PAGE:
MAINTENANCE WORKER IN DENVER SNOW
David Zalubowski  /  AP
A maintenance worker spreads salt for commuters arriving by bus in downtown Denver on Monday.
updated 3/20/2006 11:16:56 PM ET 2006-03-21T04:16:56

A powerful storm dumped more than a foot of snow in the Plains, closing schools and roads and forcing residents to man shovels Monday during the first day of spring.

Hundreds of schools were closed in Nebraska, Kansas, Colorado and South Dakota, and at least five deaths were blamed on the storm. Spring officially began at 1:26 p.m. EST.

Myron Williams, who raises livestock near Wall, was busy shoveling a foot of snow from gates and feedlots on his property. The rancher said the work was hard but the precipitation was welcome.

“We’re glad to have the moisture,” Williams said. “Nothing’s free, so you’ve got to pay for everything.”

The National Weather Service was still compiling snowfall totals Monday, but parts of South Dakota and Nebraska got up to 18 inches. Northeast Colorado had at least a foot, northwest Kansas had up to 10 inches, and parts of the Oklahoma Panhandle got half a foot.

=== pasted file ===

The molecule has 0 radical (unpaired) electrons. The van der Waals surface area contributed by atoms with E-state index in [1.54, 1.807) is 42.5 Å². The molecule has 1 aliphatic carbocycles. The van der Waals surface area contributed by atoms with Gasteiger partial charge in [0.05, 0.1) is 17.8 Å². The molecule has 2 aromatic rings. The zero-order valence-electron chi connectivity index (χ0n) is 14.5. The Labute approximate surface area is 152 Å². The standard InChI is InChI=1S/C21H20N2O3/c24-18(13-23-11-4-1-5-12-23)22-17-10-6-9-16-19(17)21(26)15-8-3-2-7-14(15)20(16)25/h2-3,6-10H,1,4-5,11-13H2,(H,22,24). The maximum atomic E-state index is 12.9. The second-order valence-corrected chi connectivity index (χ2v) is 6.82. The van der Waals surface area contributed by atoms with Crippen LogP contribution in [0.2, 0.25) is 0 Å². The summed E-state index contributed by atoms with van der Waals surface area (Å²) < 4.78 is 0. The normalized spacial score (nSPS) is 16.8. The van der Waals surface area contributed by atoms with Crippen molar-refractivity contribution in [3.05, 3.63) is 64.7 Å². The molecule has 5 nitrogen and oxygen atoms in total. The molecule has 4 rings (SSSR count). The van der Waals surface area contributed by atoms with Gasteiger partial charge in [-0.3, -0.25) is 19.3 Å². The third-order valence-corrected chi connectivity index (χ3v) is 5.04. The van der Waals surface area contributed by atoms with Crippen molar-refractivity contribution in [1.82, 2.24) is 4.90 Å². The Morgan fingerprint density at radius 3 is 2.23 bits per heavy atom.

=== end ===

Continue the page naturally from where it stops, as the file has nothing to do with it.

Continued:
“We could be looking at over 20 inches by the time this is done,” said Kyle Carstens, a meteorologist with the weather service’s Rapid City office.

Parts of Interstate 80 shut down
Several stretches of Interstate 80 were closed in Nebraska, the State Patrol said. Parts of Interstate 70 were closed in western Kansas, and in Colorado more than 150 miles of the highway were shut down.

In South Dakota, a stretch of about 200 miles of I-90 was reopened Monday. The highway had been closed from Rapid City to Chamberlain because of the heavy snow and tractor-trailers that had gotten stuck.

The storm postponed the final day of the South Dakota Legislature’s 2006 session, and forced Nebraska’s Legislature to cancel its Tuesday meeting.

Also Monday, at least two tornadoes touched down in rural Oklahoma as a wave of thunderstorms moved across the state.

Rain drenches the South
Heavy rain soaked parts of the South over the weekend. Up to 8 inches of rain was reported in northern Texas, causing flooding around the Dallas area. Waters subsided Monday, and the storms may have eased chronic drought.

“It is definitely going to help with the drought, but it is not going to reverse it,” said weather service meteorologist Stacie Hanes.

In Dallas, the body of a woman was recovered from a creek. Officials believe high water swept her car off a road Sunday night.

In Colorado, one person was killed Sunday in a traffic accident on a slush-covered road, the State Patrol said. And authorities said a woman reportedly suffering from Alzheimer’s disease was found dead Monday after she wandered away from her home.

Two motorists died on an icy highway in southwest Nebraska on Sunday, authorities said.

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